a means for rendering the collaborative content product as a rendered collaborative content product, wherein the rendering uses a second version of the library content item in place of the first version.
Beschreibung
    PRIORITY CLAIM
  • [0001]
    The present application claims benefit of: U.S. Provisional Patent Application Ser. No. 61/468,725 filed Mar. 29, 2011 and entitled “Media Management;” U.S. Provisional Patent Application Ser. No. 61/564,256 filed Nov. 28, 2011 and entitled “Local Timeline Editing for Online Content Editing;” U.S. Provisional Patent Application Ser. No. 61/564,257 filed Nov. 28, 2011 and entitled “Multi-Layer Timeline Content Compilation Systems and Methods;” and U.S. Provisional Patent Application Ser. No. 61/564,261 filed Nov. 28, 2011 and entitled “Systems and Methods for Low Bandwidth Consumption Online Content Editing;” which are incorporated herein by reference.
  • BACKGROUND
  • [0002]
    Generally, audio-video content editing on computer systems involves computationally intensive processes and utilizes larger than usual amounts of computing resources than other computer activities (e.g., word processing, browsing the Internet). This is particularly true when the content editing involves high definition/quality audio or video content, which are well notorious for being large in data size and process heavy during content encoding and decoding processes.
  • [0003]
    Unfortunately, due to these computing needs, high definition/quality audio-video content editing has typically been limited to powerful computing systems that tend to have the requisite computing resources to perform content editing quickly. If the same high definition/quality content editing were to be performed on a less powerful computing system, the likely result would be slower or poorer content editing performance, possibly to the point where the content editing becomes impractical or impossible. Consequently, less powerful computing systems, such as older computer systems, netbooks, and particular mobile devices, are either prevented from performing audio-video content editing, or relegated to performing audio-video content editing involving only proxy content.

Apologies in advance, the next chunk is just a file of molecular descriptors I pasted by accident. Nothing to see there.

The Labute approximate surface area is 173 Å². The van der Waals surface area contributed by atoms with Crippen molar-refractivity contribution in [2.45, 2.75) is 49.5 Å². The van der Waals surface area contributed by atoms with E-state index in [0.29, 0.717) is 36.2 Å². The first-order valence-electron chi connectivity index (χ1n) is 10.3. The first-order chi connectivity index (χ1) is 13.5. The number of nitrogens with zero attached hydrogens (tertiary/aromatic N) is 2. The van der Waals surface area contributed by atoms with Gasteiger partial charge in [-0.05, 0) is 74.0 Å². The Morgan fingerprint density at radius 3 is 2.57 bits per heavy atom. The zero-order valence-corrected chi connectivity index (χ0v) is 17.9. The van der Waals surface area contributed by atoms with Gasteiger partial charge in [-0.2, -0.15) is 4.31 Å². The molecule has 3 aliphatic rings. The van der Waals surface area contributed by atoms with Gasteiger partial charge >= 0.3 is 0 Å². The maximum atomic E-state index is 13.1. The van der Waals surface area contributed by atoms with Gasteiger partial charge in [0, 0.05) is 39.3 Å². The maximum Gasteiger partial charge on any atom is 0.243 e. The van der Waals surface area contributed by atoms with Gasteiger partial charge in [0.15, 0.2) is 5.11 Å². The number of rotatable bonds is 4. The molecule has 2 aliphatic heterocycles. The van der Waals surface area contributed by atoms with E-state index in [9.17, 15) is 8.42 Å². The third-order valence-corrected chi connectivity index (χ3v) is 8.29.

• [0004]
    Additionally, in certain situations, content editing projects involving collaboration between two or more users is desirable. Unfortunately, if such collaboration were to be facilitated using traditional high definition/quality audio-video content editing tools installed at individual computing systems, each computing system would require sufficient power to operate the tools in a proper and practical manner.
  • [0005]
    The foregoing example of trends and issues is intended to be illustrative and not exclusive. Other limitations of the art will become apparent to those of skill in the relevant art upon a reading of the specification and a study of the drawings.
  • SUMMARY OF VARIOUS EMBODIMENTS
  • [0006]
    According to various embodiments, systems and methods for collaborative online content editing are provided, where collaborative content product, comprising collaboratively-created content that can include original version (also referred to as “non-proxy version” or “non-proxy”) content items and/or derivative version (also referred to herein as “proxy version” or simply “proxy”) content items, is created and/or modified at an collaborative online content editor server according to the modifications submitted by two or more collaborative online content editor clients. Proxy version content items can include, for example, lower quality/definition versions, copyright limited versions, or watermarked versions content items.